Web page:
This past year has been a special one for the books (pun intended) because I published my first book! As you know, the process is anything but quick, but you can bet that the experience has been rich with lessons that will carry on into my future projects. My brief takeaways might just work as a reminder for you while on your writing journey.
Dedicating your work to God makes a world of difference
Writing a book is a daunting task that involves more than just hashing out 300 pages. You have the task of giving a reader an experience, good or bad, influential and entertaining. Praying over my message, my chapters, my ideas and more helped me surrender, knowing God will help, inspire, encourage, and take the book where it needs to go.
Don’t marry your words
This idea comes from one of my writing professors. We writers can get so attached to our words that we fail to receive criticism. When it comes to crafting your ideas effectively, the best practice is to be open minded and flexible.
Your audience is more important than your ‘dream’
I’ve always been so focused on “writing the book” that it hindered me from thinking about who I was writing for. Becoming a writer may have been the dream that got us started, but our attention to our readers allows us to bear good fruit, which is ultimately more fulfilling.
Editing never ends
You can go through your manuscript a hundred times and still find something to tweak. I had several sets of eyes go through my work and I went through in a variety of formats, but the final product still has a few errors. Learn when to let go before you let the editing process keep you from ever publishing.
Rejection doesn’t mean you’re a bad writer
I thought that I would be a mess when I received my first rejection. To my surprise, I had prepared myself enough to be confident despite each “No” from the industry. Publishing houses and literary agents reject for a number of reasons: length of the manuscript, criteria of the publishing house, market need, etc. Let them roll off your back as you continue to learn and grow.
Your work is not less significant if it’s self-published
I always went along with the stigma of self-publishing. Obviously, it meant that the writer wasn’t good enough to get really published. Fortunately, I don’t feel that way now. Though some self-published books are less than good, self-publishing is a great way to learn about formatting and design. It’s also effective in building a readership that publishers ultimately admire.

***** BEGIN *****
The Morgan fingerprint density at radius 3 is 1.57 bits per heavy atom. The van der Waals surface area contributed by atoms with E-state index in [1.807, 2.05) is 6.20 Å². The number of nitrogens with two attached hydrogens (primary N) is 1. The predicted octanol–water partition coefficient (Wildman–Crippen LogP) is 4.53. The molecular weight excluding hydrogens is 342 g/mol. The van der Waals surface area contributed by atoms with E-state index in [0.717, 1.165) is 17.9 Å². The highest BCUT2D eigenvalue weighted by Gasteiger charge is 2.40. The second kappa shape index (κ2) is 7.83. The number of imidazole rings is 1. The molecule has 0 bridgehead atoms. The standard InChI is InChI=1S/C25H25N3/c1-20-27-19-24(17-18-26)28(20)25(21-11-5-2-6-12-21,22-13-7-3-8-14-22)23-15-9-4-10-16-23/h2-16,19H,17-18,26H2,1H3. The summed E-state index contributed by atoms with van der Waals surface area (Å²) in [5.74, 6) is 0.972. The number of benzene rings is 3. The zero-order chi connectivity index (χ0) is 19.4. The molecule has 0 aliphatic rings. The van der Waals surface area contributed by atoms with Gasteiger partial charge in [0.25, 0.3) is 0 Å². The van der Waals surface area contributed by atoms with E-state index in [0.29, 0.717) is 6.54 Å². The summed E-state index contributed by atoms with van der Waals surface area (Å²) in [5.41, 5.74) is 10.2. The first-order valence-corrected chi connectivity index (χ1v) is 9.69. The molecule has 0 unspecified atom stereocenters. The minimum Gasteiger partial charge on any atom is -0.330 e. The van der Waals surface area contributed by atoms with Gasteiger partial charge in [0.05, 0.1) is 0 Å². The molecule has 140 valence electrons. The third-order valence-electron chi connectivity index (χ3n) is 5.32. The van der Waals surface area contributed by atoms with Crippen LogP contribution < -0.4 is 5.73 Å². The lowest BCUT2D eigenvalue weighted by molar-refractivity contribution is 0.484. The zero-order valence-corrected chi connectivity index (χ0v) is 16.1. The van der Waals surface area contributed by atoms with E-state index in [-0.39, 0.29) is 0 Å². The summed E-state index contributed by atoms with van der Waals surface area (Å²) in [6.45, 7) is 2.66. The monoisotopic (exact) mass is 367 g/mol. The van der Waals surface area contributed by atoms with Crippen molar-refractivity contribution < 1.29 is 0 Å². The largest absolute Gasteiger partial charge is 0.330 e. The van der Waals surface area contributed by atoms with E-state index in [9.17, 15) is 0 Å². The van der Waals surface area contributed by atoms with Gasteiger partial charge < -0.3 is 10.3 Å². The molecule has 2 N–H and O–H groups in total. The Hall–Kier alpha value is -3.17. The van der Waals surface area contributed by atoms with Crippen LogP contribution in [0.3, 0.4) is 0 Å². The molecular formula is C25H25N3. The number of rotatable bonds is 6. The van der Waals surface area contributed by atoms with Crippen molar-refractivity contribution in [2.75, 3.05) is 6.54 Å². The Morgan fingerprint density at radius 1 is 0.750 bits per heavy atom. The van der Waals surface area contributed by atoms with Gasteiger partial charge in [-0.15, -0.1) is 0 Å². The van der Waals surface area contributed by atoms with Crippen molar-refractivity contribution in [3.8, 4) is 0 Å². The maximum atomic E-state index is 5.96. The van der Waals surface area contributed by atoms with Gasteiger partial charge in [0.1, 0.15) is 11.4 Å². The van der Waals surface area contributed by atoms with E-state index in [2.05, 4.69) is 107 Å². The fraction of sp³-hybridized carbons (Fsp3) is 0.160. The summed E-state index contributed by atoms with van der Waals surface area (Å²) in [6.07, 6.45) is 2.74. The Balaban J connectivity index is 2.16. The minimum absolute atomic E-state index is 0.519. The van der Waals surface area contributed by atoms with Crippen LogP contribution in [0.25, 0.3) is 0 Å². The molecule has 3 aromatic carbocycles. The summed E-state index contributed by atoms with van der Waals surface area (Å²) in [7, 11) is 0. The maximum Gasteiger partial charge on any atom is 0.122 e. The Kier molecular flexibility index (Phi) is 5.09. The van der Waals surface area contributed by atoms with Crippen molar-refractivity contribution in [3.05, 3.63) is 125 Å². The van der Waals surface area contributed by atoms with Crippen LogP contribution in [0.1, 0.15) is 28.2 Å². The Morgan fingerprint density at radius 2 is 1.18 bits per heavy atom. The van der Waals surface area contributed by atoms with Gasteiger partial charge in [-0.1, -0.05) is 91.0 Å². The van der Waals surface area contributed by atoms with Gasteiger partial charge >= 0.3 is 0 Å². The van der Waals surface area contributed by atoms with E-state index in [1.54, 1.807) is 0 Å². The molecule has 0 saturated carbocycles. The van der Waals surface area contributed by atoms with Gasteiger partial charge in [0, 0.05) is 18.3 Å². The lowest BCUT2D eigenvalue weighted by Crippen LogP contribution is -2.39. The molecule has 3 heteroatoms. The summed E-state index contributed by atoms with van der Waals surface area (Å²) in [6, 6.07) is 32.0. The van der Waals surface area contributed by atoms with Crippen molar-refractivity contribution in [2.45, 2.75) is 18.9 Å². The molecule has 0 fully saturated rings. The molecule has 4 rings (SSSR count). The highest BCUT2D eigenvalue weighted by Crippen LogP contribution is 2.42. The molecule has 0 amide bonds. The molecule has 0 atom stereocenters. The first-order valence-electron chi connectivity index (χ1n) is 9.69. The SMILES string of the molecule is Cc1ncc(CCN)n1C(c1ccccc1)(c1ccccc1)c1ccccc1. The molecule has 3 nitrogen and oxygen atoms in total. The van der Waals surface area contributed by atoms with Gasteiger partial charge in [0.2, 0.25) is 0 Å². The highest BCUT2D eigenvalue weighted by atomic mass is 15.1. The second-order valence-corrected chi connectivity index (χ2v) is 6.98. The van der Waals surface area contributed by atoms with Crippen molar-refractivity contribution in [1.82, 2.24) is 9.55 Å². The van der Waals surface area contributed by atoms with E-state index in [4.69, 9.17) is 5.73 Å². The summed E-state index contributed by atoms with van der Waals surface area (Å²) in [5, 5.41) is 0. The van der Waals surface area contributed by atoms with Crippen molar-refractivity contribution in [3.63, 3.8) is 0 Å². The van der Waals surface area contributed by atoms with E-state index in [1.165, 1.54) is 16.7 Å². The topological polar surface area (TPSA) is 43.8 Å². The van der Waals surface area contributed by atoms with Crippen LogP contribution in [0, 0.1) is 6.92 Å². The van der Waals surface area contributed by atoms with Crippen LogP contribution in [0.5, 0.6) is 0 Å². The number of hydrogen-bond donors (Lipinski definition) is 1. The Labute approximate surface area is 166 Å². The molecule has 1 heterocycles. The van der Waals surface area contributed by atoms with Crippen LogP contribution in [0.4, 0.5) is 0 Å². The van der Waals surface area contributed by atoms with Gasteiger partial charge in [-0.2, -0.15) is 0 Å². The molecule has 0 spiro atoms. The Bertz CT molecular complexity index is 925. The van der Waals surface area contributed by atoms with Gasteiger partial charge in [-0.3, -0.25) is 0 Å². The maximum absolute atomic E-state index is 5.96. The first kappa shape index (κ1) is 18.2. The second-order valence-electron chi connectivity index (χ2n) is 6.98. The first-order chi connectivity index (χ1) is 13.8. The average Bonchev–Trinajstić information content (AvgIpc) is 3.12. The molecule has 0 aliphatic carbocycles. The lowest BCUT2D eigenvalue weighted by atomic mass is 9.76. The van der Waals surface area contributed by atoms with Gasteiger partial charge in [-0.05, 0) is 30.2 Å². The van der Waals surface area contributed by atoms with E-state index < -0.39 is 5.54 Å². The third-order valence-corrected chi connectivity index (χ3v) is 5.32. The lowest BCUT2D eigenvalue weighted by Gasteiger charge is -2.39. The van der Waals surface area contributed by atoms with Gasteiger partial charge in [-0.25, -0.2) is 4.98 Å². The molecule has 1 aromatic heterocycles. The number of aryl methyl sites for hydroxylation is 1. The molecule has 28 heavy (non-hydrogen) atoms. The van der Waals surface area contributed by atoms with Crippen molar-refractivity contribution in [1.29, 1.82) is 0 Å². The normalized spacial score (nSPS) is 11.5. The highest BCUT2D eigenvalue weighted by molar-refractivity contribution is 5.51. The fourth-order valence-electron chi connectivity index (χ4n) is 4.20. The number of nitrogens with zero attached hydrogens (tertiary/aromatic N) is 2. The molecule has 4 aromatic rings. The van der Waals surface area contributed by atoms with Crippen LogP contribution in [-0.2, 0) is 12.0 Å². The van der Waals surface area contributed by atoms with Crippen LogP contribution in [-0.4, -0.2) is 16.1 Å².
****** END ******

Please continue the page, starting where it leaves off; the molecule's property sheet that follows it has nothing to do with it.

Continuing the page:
Don’t skimp on quality
In reference to self-publishing specifically, you are the one with the final say and the same goes for quality. Have editors but don’t rely on just their edits. Go back through yourself. Don’t try and design a cover if you have little to no experience as a graphic designer. Those details will scream low quality and end up hurting your readership. Cost effective solutions are out there, and you’ll be thankful once you have that stellar looking book in your hands.
Marketing is a game: win or lose, you still have to play
Many writers hear the word ‘marketing’ and cringe. Growing your inner marketer is part of the job, and it will include trial and error. Read the books, try new things, get people excited about your work. Marketing is necessary, so bite the bullet. Seeing your platform growing, your calendar filling, and your books selling will make it all worthwhile.
Doubt is part of the territory
No matter where you are in the process, I bet you’ve experienced doubt. I had many doubts right up until my release. We tend to doubt our story is as good as what’s out there. We doubt if anybody will truly enjoy reading our work. The list goes on. But don’t let those feelings keep you from doing it anyway. Keep writing, keep querying, keep advertising, and keep editing. You’ll be glad you did.
Practice makes perfect
This is a lesson we all learn at a young age and it’s no different for the writing and publishing world. The more we read, write, edit and worm our way into the industry, the better we will get. I look forward to the day I can look back at my first book and praise God for how far I’ve come.
What’s something you’ve learned on your writing adventures? Is it on this list or is it something different? Please share with us!
Write on, friends!